Is That All It Takes?

by Bobby Marko

I had a great Thanksgiving weekend. Got to sleep in a little bit, hang out with my wife and daughter, more this weekend than I have in the last few months! Got to see some family, be together and have some great food, got stuffed! I even did a little yard work, wow, where did I get the time??? And as the weekend started to come to a close, I reflected a little more on what it means to be thankful.

My wife, Susan, myself and Emily only were able to stay in Guatemala a week so we were able to spend Thanksgiving here at home with family and friends. But I found myself spending allot of time reflecting back on the week before while we were in Guatemala. One of the last days we were there, Amelia, Matt and myself were able to go into Guatemala City and have a chance to visit some ex-gang members who escaped the gangs in order to have a better life for them and their family. Our friends Joel and Ignacio picked us up that Friday afternoon and we went on our way.

While in the car, on our way to the first stop, Ignacio explained some of the challenges of getting these guys and their families on the right track. One of them being the discrimination from employers against people who have tattoos. Since tattoos are significant amongst gang members, employers do not hire people with them, fearing this would bring an unwanted presence into their company. But in most cases, that fear is unwarranted. For example, the first guy we met was gracious, humbled and you could tell he just had a desire to provide for his family. We sat down and spoke to him about what he does to make money. We’ll call him Jose (since these guys are still sought after by current gang members, we don’t want to publish his real name), Jose sells shoes. But because he doesn’t have a store, he has to sell them on the streets. Jose sets up his work area in a small hallway between his one bedroom apartment (which is about a 10×10 foot room where he and his wife, 2 year old little girl and 4 month old newborn all sleep) and the bathroom. He makes 60 pairs of shoes, on average, a day! Jose was gracious enough to allow us to watch some of his processes that go into making a shoe. He has very little tools, applies glue to the shoes with his fingers and works very fast! We were amazed by his speed and quality.

The next visit we made was a small inside shop where we saw 8 sewing desks with consumer grade sewing machines on top. In the room that was about 12X8 foot sat about 5 workers, all ex-gang members. The man in charge, we’ll call him Freddy, again, not his real name, him and his wife ran the shop. The shop had no windows and also served as his home residence for him and his wife. They lived and slept in a back room not much larger than a typical walk-in closet! However, as we spoke about their work and what their desires were, they lit up! They were so eager to just make quality clothing they could sell and be able to provide for themselves and the other people that were working with them. The problem was they spent so much time and money getting the machines, getting the materials, they didn’t know how to calibrate the sewing machines for the different types of material. I asked Freddy, how much would it cost to the machines calibrated. He told me it would be about $100 to have someone come out, calibrate the machines and show the workers how to do the calibration so they could do it themselves. I thought… $100… is that all it takes? Who do I make the check out to???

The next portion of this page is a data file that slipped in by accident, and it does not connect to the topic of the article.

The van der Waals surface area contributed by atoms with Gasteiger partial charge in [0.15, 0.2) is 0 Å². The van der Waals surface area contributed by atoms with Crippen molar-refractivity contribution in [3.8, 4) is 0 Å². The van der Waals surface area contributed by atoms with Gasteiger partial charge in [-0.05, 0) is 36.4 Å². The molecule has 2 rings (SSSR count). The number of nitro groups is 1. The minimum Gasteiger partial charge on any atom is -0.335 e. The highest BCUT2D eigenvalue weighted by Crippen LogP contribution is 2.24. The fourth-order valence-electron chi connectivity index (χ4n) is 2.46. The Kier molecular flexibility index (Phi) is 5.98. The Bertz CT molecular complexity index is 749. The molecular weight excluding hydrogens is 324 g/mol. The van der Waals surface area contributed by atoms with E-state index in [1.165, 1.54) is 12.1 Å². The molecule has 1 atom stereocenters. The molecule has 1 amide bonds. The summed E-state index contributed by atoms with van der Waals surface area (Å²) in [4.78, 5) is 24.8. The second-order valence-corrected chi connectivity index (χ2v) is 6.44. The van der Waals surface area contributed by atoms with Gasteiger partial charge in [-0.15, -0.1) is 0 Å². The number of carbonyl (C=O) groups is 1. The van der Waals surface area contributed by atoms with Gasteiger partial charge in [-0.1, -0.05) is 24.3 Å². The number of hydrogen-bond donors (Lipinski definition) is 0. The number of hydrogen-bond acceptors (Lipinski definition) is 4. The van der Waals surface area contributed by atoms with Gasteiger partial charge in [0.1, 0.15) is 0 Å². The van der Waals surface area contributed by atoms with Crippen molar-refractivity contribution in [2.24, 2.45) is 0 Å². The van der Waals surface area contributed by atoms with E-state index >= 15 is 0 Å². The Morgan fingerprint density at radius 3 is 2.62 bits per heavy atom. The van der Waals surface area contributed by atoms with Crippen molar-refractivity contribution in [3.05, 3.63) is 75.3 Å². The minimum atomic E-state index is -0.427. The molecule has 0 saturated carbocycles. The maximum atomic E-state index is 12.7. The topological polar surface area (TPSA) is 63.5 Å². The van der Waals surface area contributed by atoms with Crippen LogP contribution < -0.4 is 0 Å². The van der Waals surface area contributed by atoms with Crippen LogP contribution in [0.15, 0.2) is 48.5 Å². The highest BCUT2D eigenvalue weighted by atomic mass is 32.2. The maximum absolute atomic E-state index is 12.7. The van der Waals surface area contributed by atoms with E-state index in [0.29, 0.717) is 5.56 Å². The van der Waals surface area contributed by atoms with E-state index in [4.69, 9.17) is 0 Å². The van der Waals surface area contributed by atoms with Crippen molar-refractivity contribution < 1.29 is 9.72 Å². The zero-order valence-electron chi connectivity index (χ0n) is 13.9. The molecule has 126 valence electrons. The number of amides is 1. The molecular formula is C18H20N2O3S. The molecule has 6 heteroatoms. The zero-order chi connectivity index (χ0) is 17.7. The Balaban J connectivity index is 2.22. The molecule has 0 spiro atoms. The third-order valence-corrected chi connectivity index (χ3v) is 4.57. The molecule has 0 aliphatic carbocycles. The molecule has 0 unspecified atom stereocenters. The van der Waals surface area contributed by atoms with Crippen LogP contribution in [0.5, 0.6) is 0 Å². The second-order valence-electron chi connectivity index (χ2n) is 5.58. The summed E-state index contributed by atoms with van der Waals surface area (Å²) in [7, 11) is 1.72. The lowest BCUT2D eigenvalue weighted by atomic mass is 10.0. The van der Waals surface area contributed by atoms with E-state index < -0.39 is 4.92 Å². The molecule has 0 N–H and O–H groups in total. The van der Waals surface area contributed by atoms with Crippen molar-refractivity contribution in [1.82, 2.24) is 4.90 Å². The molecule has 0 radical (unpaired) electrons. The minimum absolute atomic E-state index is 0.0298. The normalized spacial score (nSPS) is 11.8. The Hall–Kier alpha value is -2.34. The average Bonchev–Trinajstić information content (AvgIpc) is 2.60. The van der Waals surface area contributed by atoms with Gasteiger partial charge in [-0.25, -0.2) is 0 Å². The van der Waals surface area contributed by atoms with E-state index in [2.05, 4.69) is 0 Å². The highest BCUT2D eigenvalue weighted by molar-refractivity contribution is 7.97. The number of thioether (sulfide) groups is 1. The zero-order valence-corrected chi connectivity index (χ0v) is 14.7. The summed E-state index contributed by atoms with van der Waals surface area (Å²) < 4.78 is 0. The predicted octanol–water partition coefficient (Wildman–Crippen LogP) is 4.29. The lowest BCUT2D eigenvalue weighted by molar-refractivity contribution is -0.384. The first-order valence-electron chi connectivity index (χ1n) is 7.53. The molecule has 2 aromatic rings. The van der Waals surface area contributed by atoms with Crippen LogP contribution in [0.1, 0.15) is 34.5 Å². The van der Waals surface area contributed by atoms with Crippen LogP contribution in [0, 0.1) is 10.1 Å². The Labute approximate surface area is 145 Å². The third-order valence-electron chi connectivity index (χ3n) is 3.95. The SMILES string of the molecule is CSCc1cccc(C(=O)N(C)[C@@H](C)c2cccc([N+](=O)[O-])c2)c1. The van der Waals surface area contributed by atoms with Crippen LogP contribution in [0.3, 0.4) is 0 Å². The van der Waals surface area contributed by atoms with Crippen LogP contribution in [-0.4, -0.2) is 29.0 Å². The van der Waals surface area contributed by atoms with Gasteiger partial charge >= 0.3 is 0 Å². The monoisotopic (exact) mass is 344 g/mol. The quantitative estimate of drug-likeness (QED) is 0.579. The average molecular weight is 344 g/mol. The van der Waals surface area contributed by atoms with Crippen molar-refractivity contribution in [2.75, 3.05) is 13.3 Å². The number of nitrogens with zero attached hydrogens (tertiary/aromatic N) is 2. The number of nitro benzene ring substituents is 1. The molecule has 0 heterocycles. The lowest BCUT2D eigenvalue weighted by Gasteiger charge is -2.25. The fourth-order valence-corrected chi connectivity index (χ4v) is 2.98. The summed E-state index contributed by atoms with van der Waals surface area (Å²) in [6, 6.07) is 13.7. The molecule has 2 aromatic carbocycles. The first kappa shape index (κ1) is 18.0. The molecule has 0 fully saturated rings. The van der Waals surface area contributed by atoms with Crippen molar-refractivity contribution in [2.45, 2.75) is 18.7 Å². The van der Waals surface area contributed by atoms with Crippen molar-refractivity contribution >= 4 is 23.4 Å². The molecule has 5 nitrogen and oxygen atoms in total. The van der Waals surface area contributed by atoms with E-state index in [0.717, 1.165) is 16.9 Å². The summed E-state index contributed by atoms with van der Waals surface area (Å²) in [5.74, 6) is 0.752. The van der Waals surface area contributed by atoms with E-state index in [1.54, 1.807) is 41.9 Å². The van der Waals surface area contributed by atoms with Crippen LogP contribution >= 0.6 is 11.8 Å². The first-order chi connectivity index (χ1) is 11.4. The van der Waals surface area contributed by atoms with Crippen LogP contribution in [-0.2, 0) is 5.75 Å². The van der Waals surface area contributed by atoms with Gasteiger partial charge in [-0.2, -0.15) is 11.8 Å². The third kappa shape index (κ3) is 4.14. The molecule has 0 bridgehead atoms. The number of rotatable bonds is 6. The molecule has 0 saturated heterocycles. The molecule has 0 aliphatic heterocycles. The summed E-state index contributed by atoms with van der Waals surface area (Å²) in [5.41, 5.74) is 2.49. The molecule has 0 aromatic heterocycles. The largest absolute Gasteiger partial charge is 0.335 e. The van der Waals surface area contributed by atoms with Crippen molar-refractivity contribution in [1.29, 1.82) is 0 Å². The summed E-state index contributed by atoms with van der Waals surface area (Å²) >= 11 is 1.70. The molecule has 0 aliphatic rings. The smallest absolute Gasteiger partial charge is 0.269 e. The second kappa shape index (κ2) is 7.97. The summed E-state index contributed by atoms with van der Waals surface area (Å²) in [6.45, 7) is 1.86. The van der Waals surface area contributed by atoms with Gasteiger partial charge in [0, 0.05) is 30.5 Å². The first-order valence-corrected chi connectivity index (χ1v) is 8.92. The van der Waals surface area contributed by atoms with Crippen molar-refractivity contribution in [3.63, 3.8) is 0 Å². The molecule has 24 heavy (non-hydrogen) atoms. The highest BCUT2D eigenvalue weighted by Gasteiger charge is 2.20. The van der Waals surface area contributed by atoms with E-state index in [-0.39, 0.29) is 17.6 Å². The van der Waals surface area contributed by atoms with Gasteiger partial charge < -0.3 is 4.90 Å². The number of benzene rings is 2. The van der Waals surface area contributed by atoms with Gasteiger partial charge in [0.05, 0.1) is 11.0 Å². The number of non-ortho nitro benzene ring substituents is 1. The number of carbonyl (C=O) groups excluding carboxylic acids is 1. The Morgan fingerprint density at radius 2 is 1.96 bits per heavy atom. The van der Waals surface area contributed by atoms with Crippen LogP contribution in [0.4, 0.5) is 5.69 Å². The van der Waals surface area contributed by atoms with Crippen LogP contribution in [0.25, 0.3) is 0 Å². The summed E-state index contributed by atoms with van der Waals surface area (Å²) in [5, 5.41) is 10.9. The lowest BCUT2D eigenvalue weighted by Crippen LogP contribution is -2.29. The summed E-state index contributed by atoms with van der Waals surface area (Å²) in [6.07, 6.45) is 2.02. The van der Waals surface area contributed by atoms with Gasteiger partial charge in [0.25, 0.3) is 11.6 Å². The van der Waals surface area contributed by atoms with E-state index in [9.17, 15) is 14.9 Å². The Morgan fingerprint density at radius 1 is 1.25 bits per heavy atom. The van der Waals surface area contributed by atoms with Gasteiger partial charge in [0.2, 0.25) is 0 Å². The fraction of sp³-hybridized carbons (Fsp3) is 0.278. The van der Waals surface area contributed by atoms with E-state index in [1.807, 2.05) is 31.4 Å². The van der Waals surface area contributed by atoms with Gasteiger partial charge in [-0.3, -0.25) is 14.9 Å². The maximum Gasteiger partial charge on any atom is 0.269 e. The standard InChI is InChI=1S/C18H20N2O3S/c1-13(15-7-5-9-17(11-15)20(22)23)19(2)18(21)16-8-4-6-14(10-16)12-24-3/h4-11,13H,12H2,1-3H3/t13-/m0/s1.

I was amazed that $100 is the only thing holding these people back from getting their feet off the ground. It also made me stop and think that in most situations, just a little nudge is all these people need. They are eager, willing to learn, wanting to work but they just need that extra little help to make it happen. Listening to these stories moved me, it got me thinking how easily $100 is easy to come by in the U.S. How most of us could sell something we own and get $100 easily. But for many people in Guatemala, who are trying to overcome their past, it’ so much! These are the stories that need to be heard.

I’m so thankful that we live in a country where opportunity is abundant, that I have the ability to travel to places like Guatemala and hear these stories, to have the freedom and the opportunities to do what I love for a living. I’m also thankful we can do so much for so many people if all we do is listen.

Our Guate Family

By Amelia Moore
Nashville, TN (written in Guatemala City)